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Rodeo Clown Who Wore Obama Mask Banned From State Fair

A photo taken of the clown who wore a mask resembling President Obama during a rodeo at the Missouri State Fair on Saturday.

Missouri State Fair officials have now banned the rodeo clown who wore a President Obama mask during a performance that mocked the president.

Fair officials also say they are reviewing their contract with the Missouri Rodeo Cowboys Association, which ran the event, and that the association's personnel and performers must undergo sensitivity training if they are to work with the fair again. That association, meanwhile, has issued a statement saying it wishes to "extend a sincere apology for the inappropriate act during the Bull Riding at the Saturday performance of the MRCA Rodeo."

If you haven't heard, we posted Monday about the outrage and apologies that followed what happened at the fair Saturday. As videos taken by a spectator showed, then-Cowboy Association President Mark Ficken (the announcer at the event) could be heard saying that Obama was "gonna have to just stay there." A clown (possibly the man in the mask) could be heard saying that a bull was coming for "Obama" and that "he's gonna getcha, getcha, getcha, getcha!" According to a spectator, one of the clowns "ran up and started bobbling the lips on the mask and the people went crazy." A performer also said of Obama, "I know I'm a clown, he just run [sic] around acting like one [and] doesn't know he is one."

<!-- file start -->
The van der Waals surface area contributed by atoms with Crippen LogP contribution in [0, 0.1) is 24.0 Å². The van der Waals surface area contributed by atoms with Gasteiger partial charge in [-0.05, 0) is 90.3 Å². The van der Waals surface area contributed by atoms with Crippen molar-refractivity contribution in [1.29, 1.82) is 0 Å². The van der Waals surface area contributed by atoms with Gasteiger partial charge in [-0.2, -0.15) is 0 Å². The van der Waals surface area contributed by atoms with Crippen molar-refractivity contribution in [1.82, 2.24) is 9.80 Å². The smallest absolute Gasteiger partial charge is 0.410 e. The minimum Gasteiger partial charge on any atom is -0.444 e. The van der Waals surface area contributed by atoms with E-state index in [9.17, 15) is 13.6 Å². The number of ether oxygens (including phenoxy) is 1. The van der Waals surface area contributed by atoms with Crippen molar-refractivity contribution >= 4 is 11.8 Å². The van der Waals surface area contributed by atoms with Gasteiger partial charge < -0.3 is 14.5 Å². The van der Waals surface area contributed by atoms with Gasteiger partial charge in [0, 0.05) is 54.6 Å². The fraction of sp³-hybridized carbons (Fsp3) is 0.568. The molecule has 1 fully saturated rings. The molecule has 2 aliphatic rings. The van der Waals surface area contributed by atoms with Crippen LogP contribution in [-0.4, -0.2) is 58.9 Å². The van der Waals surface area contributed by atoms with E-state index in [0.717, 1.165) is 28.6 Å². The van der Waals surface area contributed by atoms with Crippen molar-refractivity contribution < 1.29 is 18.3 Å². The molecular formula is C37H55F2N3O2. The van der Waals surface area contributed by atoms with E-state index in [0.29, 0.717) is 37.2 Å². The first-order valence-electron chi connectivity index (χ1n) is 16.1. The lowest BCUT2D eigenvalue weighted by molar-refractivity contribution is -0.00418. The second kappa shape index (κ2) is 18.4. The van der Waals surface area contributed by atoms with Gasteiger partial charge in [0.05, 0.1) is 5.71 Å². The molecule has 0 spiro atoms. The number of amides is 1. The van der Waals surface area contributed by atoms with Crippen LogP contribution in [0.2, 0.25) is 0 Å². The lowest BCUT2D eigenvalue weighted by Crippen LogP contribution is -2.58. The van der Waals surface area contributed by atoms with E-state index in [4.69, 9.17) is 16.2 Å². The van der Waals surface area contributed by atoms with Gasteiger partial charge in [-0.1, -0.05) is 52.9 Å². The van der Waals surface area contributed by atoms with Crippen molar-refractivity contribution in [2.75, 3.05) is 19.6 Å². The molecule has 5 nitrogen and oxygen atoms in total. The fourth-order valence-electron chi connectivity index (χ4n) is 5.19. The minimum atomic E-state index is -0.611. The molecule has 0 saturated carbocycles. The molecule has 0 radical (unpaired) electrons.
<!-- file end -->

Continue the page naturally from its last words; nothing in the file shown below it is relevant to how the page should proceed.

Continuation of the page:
Several news outlets have identified the performer in the Obama mask. The St. Louis Post-Dispatch, one of those outlets, quotes a relative of that man as saying the clown's act was "entertainment. ... He's supposed to make the crowd laugh, and just like those shows, he made the crowd laugh."

NPR has not independently confirmed the clown's identity.

According to the newspaper, Ficken's attorney says his client has quit as the Cowboy Association's president.

Meanwhile, conservative radio host Rush Limbaugh on Monday said that President Obama is partly to blame. The Los Angeles Times writes that Limbaugh said, "when the president of the United States more often than not connects with the American people on late-night comedy shows ... what else can happen other than the diminishing of the office?"

Copyright 2013 NPR. To see more, visit www.npr.org.

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